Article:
As British public opinion solidifies against joining the single market, other countries feel exalted...
As British public opinion solidifies against joining the single market, other countries feel exalted to be included in the Eurozone. At the EU summit in Portugal last month, Greece was formally invited to join, becoming the bloc's 12th member from 1 January, 2001. One of the main concerns of those opposed to EU enlargement is that new members will be a drain on existing resources.
But if Greece's record on accurate EU farm subsidy applications is a little patchy, aggressive regional expansion in several key sectors means it will bring some interesting investment plays to the EU party. Firstly, Greece's own economic credentials have improved dramatically in the last five years, when its failure to meet the Maastricht criteria for joining the founding Euro-11 appeared to exemplify its rather laid-back, "manyana" approach.
Fierce fiscal and monetary discipline has brought inflation down from 10% in 1995 to under 3%, with core inflation just 1.4%, in fact, backing Greece's key interest rate down from the present 8.3% to the eurozone average of around 4%, without provoking runaway growth, will be the one of the government's biggest management tests so far.
More than the rosy statistics is a feeling in Greece that it is ready to trade up from its image as a bucolic idyll and to secure a powerful role in the region. A sweeping privatisation programme is being implemented to the merest of squeaks from the usually vociferous trade unions. The state is still one of the biggest employers, offering some of the best job prospects, but that is changing. The National Bank of Greece (NPG) is now two thirds privately owned. Sporting 1999 pre-tax profits up 90%, it is moving aggressively into the Balkans and the Middle East. It bought 65% of Stoparska Bank, the leading financial institution in Macedonia, early this year; it is now bidding for 90% of the United Bulgarian Bank.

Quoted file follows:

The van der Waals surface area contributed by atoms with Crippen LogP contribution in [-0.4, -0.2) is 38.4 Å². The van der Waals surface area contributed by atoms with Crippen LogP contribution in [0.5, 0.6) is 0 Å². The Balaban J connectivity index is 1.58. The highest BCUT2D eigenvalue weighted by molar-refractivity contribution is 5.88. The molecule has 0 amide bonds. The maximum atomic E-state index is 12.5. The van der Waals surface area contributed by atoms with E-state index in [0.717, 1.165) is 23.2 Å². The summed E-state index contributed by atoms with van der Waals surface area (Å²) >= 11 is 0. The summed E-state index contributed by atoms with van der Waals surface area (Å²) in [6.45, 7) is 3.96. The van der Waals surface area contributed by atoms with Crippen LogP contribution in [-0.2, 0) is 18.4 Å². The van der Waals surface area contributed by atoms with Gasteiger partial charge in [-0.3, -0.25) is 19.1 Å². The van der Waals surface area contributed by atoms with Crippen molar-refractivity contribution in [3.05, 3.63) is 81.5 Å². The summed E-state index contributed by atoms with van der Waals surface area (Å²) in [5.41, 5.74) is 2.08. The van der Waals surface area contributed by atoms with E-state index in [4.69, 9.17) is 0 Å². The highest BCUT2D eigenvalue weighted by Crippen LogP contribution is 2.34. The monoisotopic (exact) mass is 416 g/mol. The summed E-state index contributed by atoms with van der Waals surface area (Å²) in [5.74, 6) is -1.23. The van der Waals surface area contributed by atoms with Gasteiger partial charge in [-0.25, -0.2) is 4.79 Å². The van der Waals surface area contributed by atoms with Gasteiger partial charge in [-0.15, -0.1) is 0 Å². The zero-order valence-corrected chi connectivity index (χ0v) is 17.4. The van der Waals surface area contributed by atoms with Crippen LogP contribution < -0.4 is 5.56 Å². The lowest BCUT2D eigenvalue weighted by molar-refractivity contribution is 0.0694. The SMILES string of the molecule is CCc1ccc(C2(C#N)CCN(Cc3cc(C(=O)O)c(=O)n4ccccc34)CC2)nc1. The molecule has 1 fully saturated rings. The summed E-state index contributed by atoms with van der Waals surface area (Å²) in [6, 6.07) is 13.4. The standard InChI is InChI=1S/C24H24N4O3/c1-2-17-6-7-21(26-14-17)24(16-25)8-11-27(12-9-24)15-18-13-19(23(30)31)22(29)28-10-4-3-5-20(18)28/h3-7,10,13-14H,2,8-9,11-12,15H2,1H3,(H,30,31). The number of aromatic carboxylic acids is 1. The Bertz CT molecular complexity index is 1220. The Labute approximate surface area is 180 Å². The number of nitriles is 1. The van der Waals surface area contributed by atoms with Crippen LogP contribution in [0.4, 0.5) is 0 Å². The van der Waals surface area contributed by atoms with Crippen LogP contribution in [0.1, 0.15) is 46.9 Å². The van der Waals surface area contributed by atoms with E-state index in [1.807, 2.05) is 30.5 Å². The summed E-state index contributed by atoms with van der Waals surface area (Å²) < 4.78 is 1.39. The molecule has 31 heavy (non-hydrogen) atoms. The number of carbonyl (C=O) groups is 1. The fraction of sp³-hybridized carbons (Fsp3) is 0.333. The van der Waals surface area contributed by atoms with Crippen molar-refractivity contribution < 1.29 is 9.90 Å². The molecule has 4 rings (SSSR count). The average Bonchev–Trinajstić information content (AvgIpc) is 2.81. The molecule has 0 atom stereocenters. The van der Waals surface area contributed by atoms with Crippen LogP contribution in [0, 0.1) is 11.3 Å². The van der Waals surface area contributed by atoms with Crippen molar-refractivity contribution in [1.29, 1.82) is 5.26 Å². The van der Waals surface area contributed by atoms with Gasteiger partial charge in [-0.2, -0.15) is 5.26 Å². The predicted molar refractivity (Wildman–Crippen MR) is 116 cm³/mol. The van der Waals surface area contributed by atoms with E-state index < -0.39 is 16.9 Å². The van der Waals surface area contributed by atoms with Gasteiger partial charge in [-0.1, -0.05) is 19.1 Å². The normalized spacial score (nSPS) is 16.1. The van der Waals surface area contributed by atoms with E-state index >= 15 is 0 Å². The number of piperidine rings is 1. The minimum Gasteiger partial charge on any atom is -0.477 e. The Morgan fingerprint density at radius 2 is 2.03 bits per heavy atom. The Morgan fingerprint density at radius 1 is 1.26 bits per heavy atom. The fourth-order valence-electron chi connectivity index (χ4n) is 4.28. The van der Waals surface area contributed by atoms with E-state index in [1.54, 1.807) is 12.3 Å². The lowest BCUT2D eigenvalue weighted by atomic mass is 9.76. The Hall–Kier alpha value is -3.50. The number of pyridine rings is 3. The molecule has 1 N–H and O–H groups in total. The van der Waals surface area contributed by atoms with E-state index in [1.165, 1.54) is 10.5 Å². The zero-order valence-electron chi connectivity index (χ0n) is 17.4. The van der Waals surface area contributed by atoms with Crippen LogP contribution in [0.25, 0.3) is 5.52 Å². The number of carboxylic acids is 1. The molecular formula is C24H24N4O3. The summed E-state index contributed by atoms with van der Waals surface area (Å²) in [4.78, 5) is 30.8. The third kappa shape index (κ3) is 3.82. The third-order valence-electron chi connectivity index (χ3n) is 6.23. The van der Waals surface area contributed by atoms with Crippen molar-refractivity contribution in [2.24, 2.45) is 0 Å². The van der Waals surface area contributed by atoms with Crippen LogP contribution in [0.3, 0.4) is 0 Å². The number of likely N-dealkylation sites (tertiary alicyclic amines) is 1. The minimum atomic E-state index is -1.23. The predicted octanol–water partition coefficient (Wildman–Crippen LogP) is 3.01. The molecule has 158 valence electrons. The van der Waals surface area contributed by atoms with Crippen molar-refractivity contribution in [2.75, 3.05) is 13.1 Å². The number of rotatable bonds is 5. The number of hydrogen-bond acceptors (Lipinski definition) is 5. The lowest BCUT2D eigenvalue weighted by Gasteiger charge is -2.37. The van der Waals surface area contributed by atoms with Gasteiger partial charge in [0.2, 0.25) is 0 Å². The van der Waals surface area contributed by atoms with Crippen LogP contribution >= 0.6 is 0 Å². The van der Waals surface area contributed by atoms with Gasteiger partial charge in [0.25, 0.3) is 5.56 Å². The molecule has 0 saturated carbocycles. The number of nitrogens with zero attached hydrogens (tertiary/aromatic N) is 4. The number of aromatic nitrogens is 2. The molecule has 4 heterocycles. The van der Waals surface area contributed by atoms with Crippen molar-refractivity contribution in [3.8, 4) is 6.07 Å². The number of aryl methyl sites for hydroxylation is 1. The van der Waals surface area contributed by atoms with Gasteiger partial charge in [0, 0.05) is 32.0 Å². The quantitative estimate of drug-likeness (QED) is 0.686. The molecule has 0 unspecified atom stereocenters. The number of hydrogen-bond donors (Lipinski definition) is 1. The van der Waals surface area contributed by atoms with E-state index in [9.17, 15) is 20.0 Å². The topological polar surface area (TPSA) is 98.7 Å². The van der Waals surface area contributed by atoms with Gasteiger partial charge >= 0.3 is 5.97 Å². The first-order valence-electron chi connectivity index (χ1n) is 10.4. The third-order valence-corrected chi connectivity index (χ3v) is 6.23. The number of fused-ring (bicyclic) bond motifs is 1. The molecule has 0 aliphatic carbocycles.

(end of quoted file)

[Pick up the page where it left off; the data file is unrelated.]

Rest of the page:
Long-standing political hostility has been set aside for links with promising Turkish ventures, NBG brought in JP Morgan to help set up a private equity fund with Turkey's Garanti Bank. Another fund is planned for Egypt. Other commercial banks are following, with a steady flow of acquisition, distribution or product deals being announced. Substantial Greek interests are to be found in Malta, Cyprus, Croatia, Albania and Israel. The surge in demand for private banking indicates the degree of success of a younger set of entrepreneurs.
Telecoms offer possibly greater potential than the banking sector. The state-run Hellenic Telecommunications Organisation (OTE) is behaving in a most unstately fashion. Its share value has gone up by 50% on the Athens Stock Exchange this year and as more of the company is floated, so its profits rise. The target for this year is a 15% increase in revenue, no-one doubts it is achievable.
Investment in domestic infrastructure is ongoing but mobile telephone penetration is already 42% in Greece. OTE has spent $1.8bn to make itself a regional heavyweight. It now owns 90% of Armenia's tellecom utility Armentel, 35% of Romania's Rom tellecom, 20% of Serb Telecom and 85% of all Armenia's mobile phone network. It is actively soliciting in Bulgaria and Macedonia. For investors, Greece offers the protection of EU membership but the opportunities of emerging market-style growth. Sector leaders like OTE and Intracorn are already popping up in pan European portfolios as cheaper plays than their exotically valued counterparts in Western Europe.
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